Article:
You should inform all of your doctors and pharmacies that you are receiving treatment for a workers’ compensation claim, to ensure that the bills are directed properly.
Another form of workers’ compensation benefits you are eligible for is temporary total compensation. This benefit is available to those who cannot work for seven or more days due to their injury or illness. Your doctor will provide the BWC with a form detailing your physical inability to work and will give the BWC frequent updates on your condition and ability to return to work.
For the first twelve weeks, temporary total compensation benefits are 72% of your full weekly wage. After that, the benefit will be two-thirds of your average weekly wage, up to the state maximum. In 2017, you cannot receive more than $902 per week.
If you return to work in a lower paying job or reduced hours due to your physical restrictions while recovering from the injury or illness, you can receive two-thirds of the difference in your wages.
If you are permanently disabled as a result of your workplace injury or disease, you will receive additional monetary compensation. For a partial impairment, called residual damage, you will receive an amount determined by state law, based on your degree of permanent impairment. Your doctor will determine your permanent impairment rating. Permanent partial disability benefits are two-thirds of your average weekly wage, subject to a maximum of $300.67 (for 2017).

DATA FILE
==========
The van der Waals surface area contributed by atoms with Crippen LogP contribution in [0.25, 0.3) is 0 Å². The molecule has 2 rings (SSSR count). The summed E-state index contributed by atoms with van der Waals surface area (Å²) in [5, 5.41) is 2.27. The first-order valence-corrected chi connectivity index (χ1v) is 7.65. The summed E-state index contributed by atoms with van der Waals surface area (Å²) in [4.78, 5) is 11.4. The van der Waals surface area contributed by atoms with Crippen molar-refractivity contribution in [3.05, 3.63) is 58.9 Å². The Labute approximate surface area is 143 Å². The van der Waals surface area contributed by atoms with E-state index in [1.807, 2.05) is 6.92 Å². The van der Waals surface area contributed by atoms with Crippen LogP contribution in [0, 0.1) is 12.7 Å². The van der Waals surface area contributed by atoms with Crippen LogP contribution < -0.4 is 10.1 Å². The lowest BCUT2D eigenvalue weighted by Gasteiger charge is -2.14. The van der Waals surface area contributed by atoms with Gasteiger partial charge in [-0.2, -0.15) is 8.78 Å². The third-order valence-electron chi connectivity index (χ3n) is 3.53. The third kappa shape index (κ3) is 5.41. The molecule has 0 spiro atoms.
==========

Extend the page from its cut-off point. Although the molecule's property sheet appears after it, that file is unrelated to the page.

If you are unable to perform any type of continuous, gainful employment as a result of your work injury, the Ohio Industrial Commission will declare you permanently and totally disabled. (The Industrial Commission, sometimes known as the IC, is the appeals board of the Ohio workers' comp system.) If you are determined to be totally and permanently disabled, you will receive monetary payments for the remainder of your life (unless you are able to return to work). The amount of your payment is dependent upon your wages at the time of injury, subject to certain maximums. In 2017, the most you can receive is $902 per week. (To learn more, see How Are Permanent Partial Disability Benefits Calculated?)
Appealing an Ohio Workers Compensation Denial
The BWC will send written notification as to whether your claim is allowed or denied. If your claim is denied, the letter will include instructions on appealing the decision. It is important to note that if your claim is accepted, your employer may also appeal the decision.
Filing Your Appeal